In addition to their versatility, I was struck by the fact that there are actual spices (not just salt…) and real, rich flavor. That trend held true throughout the product line. I absolutely enjoyed every one of the flavors but I was particularly fond of the entrees. George was quite tickled with them as well which says a lot considering he’s 11 and that 11-year-olds in general are not exactly known for being gourmands. (And if you’re wondering where Fred factors into this, he doesn’t. Dude has food issues. Long story. Which just meant more for me so we’re all good.)

Adventuring with Fishpeople Seafood…

For home and car camping, having these at my disposal is an easy choice. As far as nutrition and flavor, they’re a far sight better than virtually all other options for quick, easy meals. And the pouches proved to be quite durable even after being tossed around in my food bin for weeks on end. I wasn’t deliberately brutal to them but I didn’t take care either and they withstood the wear-and-tear quite well.

Some Thai Coconut Lemongrass and quinoa saved me arriving very late to camp at Dinosaur National Monument.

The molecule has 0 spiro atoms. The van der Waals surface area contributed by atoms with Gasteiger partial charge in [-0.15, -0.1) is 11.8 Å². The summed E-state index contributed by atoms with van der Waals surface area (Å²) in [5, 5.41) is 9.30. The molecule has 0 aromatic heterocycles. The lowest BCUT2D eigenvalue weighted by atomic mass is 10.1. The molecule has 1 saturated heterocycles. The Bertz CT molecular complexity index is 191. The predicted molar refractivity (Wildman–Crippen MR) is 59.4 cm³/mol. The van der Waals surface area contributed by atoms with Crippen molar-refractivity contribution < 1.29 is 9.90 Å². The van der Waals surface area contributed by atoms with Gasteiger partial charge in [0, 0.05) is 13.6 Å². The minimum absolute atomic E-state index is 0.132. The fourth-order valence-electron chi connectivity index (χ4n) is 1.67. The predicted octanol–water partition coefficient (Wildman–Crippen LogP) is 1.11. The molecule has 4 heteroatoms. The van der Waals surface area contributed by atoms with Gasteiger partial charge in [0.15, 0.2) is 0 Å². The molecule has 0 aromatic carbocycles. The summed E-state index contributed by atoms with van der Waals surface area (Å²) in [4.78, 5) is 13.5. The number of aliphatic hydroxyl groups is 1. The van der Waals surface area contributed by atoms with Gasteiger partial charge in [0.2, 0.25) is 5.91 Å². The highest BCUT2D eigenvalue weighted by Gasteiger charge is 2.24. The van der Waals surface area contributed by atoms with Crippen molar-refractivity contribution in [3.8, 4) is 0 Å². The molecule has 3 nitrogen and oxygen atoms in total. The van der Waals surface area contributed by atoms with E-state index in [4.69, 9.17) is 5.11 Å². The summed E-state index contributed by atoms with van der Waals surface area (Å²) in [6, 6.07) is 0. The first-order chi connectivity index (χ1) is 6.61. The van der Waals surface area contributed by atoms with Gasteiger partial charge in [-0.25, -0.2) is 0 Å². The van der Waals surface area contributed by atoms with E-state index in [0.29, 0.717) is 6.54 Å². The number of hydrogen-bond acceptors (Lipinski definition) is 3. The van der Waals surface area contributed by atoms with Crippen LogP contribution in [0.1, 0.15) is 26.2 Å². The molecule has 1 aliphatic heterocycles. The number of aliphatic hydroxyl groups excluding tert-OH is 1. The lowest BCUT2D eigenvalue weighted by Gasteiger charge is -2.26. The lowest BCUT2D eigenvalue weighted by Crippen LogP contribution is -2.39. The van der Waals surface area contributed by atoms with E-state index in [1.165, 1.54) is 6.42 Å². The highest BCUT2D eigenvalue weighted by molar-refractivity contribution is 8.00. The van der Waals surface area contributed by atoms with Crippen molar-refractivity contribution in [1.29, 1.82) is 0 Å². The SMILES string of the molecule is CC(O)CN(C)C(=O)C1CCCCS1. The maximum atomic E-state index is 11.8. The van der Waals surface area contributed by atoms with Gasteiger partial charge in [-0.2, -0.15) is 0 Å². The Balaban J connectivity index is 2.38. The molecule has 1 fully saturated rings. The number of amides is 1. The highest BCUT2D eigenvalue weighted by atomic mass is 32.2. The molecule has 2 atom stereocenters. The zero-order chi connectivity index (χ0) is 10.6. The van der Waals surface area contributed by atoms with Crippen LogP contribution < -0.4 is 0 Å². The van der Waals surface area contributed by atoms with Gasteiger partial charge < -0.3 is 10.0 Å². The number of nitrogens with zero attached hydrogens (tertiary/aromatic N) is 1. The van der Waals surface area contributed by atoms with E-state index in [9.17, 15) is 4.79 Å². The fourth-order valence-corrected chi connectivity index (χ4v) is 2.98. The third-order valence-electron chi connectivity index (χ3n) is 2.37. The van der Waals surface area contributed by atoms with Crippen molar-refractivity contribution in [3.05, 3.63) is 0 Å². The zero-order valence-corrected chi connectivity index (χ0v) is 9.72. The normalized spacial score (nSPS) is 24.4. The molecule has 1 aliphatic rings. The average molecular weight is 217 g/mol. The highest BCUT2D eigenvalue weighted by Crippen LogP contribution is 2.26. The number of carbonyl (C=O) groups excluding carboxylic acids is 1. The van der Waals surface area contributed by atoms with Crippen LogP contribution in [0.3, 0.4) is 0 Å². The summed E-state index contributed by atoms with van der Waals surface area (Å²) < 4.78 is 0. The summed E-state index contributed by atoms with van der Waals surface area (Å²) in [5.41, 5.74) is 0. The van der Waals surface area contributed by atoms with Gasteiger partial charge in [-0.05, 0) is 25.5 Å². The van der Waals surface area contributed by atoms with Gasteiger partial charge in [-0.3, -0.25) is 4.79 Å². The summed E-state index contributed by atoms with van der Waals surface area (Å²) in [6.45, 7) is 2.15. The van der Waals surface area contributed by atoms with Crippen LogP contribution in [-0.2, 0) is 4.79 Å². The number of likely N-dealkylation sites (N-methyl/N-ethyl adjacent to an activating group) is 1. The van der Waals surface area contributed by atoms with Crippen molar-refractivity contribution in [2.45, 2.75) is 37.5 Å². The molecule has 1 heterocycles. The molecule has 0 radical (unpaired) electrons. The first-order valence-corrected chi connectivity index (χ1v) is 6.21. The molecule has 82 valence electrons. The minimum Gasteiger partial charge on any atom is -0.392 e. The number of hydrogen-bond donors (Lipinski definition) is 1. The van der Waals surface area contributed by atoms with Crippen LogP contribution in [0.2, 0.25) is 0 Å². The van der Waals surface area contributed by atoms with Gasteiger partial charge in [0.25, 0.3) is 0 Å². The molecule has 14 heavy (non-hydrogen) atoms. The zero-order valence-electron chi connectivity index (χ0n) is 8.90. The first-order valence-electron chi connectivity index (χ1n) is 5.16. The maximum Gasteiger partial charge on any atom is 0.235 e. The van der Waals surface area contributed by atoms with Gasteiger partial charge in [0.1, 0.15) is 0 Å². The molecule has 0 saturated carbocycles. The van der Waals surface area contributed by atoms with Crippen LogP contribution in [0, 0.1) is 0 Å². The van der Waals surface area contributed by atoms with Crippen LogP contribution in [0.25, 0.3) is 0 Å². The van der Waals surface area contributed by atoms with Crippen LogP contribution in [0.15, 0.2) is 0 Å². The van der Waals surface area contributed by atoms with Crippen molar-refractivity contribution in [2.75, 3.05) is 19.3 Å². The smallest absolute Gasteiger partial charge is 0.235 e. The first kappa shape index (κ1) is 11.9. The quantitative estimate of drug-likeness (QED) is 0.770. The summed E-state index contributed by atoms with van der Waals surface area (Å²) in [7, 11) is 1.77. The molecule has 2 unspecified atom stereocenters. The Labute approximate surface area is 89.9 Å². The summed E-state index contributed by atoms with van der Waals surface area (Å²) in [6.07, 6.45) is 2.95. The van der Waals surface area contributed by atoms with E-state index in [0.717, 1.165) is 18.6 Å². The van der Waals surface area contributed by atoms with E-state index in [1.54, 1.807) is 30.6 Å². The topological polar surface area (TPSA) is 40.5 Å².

As for more rugged adventures, many backpackers won’t agree with me but I will be taking these with me for several reasons:

  • Yes, because they’re liquid, they’re heavier than dehydrated meals BUT you don’t have to use water to rehydrate thereby conserving that resource. The boiled water you use to heat the pouch can be reused or put to use for something else. Really, you’re just carrying your water in a different way.
  • Because they are packaged fully cooked, if you are in a really bad spot, say your stove fails or you are completely out of water, you can still eat these. They may not be quite as palatable unheated but in a pinch, you’ll be ok. Unlike dehydrated meals, you won’t be stuck with a bunch of food powder that’s useless to you without hot water.
  • Let’s face it, dehydrated backpacking food largely sucks. The most you can really hope for is passable flavor. Even self-made meals leave a lot to be desired when you consider the limitations of back-country cooking. The Fishpeople Seafood offerings are really yummy and are full of the kinds of calories most of us need when facing the exertion that comes with these adventures.